Backpacking around South America six months ago, I logged onto my e-mail only to find the news about the proposed introduction of Internet Filtering at the ISP level to “protect the children”. It made my blood boil, because such a move has far and wide reaching implications beyond protecting children. Below is a copy of the e-mail I sent; and following it is the letter I recently received in response.
My e-mail earlier this year
From: Elias Bizannes
Date: Jan 2, 2008 4:40 PM
Subject: Proposal for censoring
To: Minister, Department of Broadband, Communications and the Digital Economy
Cc: Bronwen Clune, Marty Wells, Chris Saad, Mick Liubinskas, Duncan Reily, Cameron Reilly>
The proposal for mandatory ISP censoring has a noble intention – but is a dopey idea. You can’t legislate away inadequate parenting by curbing liberties.
I have been to Iran, where the Internet was censored as I was checking my e-mail, for sites that simply should not have been censored. In a country that is three times the size of us, and with a much bigger ideological agenda than our own fair country, you can be sure that if an authoritarian state like that can¬¥t get it right, you have no chance to implement it in Australia.
You can¬¥t fight the Internet – it is too decentralised that it responds to restrictions in innovative ways. You can only work with it. The reason your proposal concerns me, is because it will affect the performance of the web to users. People like me working or about to enter a growing industry of Australian entrepreneurs, that are trying to build a market from these same users already suffering poor speeds. Often, it is the children that form a crucial part for adoption of the innovative web services Australian entrepreneurs are building. Whilst they may not have the disposable income of adults, they are more tech savvy and help with viral adoption.
For example, an innovative new web start-up in the US which has dominated Silicon Valleys attention of late, Seesmic, would be affected by a clean feed if it allowed its users to have porn video chat rooms as well as normal ones like it currently does. Filtering is a difficult technology to get right. The monitoring costs of an innovative new Australian company, Tangler.com, would increase as they would need to monitor the so called user generated content that youtube is also built on, and is threatening the business models of traditional media.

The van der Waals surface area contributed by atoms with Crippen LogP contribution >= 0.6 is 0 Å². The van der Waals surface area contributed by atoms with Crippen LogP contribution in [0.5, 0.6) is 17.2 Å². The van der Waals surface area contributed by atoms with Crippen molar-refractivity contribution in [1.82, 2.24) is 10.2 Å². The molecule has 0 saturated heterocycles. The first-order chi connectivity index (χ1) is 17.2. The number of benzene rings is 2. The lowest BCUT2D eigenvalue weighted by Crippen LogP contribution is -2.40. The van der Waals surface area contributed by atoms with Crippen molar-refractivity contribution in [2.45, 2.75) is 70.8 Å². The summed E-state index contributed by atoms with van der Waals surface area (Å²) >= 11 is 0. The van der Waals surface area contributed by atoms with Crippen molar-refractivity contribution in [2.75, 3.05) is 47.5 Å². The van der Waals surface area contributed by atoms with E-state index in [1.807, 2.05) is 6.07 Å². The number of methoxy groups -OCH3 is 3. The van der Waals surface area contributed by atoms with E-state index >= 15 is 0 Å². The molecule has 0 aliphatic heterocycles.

Just like drugs laws, which are better suited to the interests of pharmaceutical companies wanting to profit rather than the government trying to protect, censorship of any kind will always be a weak policy, because it doesn¬¥t deal with the root cause. The best form of control is at the home.
Whilst Family Firsts influence in the Senate will prohibit you dropping the policy, I really hope you consult with the industry like the news media has reported you to say. People like Duncan Reily (a writer on the most influential tech publication globally, techcrunch.com), Chris Saad (high profile entrepreneur and CEO of Faraday Media, an information filtering company), Marty Wells and Mick Liubinskas (CEO and Marketing Director of Tangler, as well as high profile entrepreneurs), Cameron Reilly (CEO of the podcastnetwork, one of the biggest alternative media networks globally), and Browen Clune (CEO of the citizen journalism start-up NorgMedia) are people you should consider. All the above are considered influential in the industry locally and internationally, and I would feel more comfortable if you had people like that advising you (and who all but two have children as well).
The official government response